Have never heard of Sanibel Island, Fla. Looks beautiful, more beautiful than other beaches, or it appears that way at the moment(smile). Have you heard of it or visited it? Maybe I can try to put up a poll. I’m curious about friends’ feelings about this island. If you know how to put up a poll on WordPress, would you leave me easy instructions? My uncle lived in Ocala, Florida. Lots of relatives from different parts of Florida, and we have visited Florida. Never heard of this island. It just strikes me as remarkably beautiful.
Yellow sunrise beams.
The ocean touches the sand.
My eyes linger there.
Teresa was told often by her husband, “you’re crazy. Now, she felt something was really going on. Teresa was afraid to voice her fears. They sounded crazy to her. What would they sound like to a preacher, a friend or relative? She decided to take a chance. Too many people seemed to have given hint after hint. Earlier in her life she could catch hints. Now she couldn’t catch a hint or remember the hint. Each night she tried to look closely at her husband’s face. He kept standing in the shade of the lamp. He’d rub his face with his hands as if to clear some awful image. At times, he acted identical to their oldest son. It was a spooky likeness. Because that might mean her husband had become mentally ill too. Teresa stopped trying to look closely at him. She was afraid. Afraid if she acted differently he might hurt her. He’d never hurt her, but was he different now? Was he not the person she had always thought? Could she possibly have been fooled and was sleeping with a stranger? Who could she ask? Where could she turn? Late in the mid hours of the morning she spooked easily. He was watching her. She was watching him. What was going on? Was anything going? Was her worse nightmare one she had never dreamed?
Pieces of conversation came back to her from the mouths of friends, acquaintances and even the t.v. seemed to speak to her. She felt surely no one would take her side. They would say she was exaggerating. Weren’t mothers always wrong, at fault? There was so much to tell. Teresa had to wait for the right moment, the right technology. The moment wasn’t now. Oddly, she loved him. He never held her. She would reach over at night and put her arms around him. He always said, “I’ll keep you safe. Don’t worry. You’re safe with me.” He didn’t say it as often. She didn’t feel as safe. It were as if ten strangers were living in her house in the body of one man.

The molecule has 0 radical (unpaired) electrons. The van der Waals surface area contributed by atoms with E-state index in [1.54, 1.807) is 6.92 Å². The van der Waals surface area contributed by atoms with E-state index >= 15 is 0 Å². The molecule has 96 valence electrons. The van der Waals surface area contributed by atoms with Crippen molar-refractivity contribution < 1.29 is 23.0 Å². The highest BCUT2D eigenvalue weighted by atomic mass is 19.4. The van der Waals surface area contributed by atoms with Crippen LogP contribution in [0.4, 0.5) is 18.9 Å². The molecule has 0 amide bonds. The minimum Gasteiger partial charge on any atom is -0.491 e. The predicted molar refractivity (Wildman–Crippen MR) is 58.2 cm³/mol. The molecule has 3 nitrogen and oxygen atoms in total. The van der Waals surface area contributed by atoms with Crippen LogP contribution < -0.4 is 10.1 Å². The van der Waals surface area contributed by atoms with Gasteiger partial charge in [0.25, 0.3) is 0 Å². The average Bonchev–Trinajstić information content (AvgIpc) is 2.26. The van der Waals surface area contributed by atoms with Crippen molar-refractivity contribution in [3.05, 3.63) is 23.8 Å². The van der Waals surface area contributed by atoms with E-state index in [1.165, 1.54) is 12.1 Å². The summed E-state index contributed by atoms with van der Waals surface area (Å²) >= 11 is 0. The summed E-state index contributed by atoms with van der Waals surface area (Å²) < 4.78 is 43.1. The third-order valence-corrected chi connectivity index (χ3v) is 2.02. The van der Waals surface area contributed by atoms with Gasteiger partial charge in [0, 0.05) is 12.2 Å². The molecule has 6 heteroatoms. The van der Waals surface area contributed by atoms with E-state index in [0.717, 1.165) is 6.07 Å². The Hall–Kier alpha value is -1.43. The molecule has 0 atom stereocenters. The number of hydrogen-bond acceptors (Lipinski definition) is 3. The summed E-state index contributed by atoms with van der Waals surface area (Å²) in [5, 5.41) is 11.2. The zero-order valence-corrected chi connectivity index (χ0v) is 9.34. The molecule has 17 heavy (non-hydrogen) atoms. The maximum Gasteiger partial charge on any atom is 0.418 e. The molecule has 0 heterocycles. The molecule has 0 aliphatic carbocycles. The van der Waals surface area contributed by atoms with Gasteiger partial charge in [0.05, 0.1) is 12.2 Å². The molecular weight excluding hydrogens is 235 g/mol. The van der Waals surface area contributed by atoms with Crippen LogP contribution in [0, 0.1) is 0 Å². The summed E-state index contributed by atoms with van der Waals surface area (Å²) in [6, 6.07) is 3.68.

During your first night as a suicide hot-line counselor, you answer the phone to hear a woman screaming and crying. “My husband says he will be back in thirty minutes. He says, “when I come back, I’m gonna beat you black and blue.” The suicide counsellor allows her to talk without interrupting. Finally, she says, “I’m going to jump out the window. I’d rather die than have him beat me again.”
“Listen, take a deep breath with me. Now I want you to call the police. Have them meet you somewhere away from the house not. Can you do that for me?”
“I think so. I don’t really want to commit suicide. I’m carrying my first baby.”
“Okay, time is passing. Don’t try to take anything with you. Hang up. Then, call the police. Then, leave as quickly as possible, and don’t hurt yourself.”
The counsellor heard a deep breath. Then, the phone clicked. She hoped the woman would make it out of there and not pass her husband on the way in. She said to a fellow worker. “I hate men who beat women. I really hope they burn in….Well, let me hush up before I say something I shouldn’t. Don’t want to get fired on my first night. I didn’t think about him returning early or meeting her while she was leaving. I feel my advice could have been so much better. I was so nervous I couldn’t think.”
Another worker, a male, got up and went to the water fountain. “Don’t worry. All of us have made our mistakes. You’ll do better next time. This time wasn’t too bad. Just hope and pray she makes it to safety. That’s all you can do.” The phone began to ring again.
To escape from head pain.
To escape from becoming
an ancestor ghost.
I am ordinary.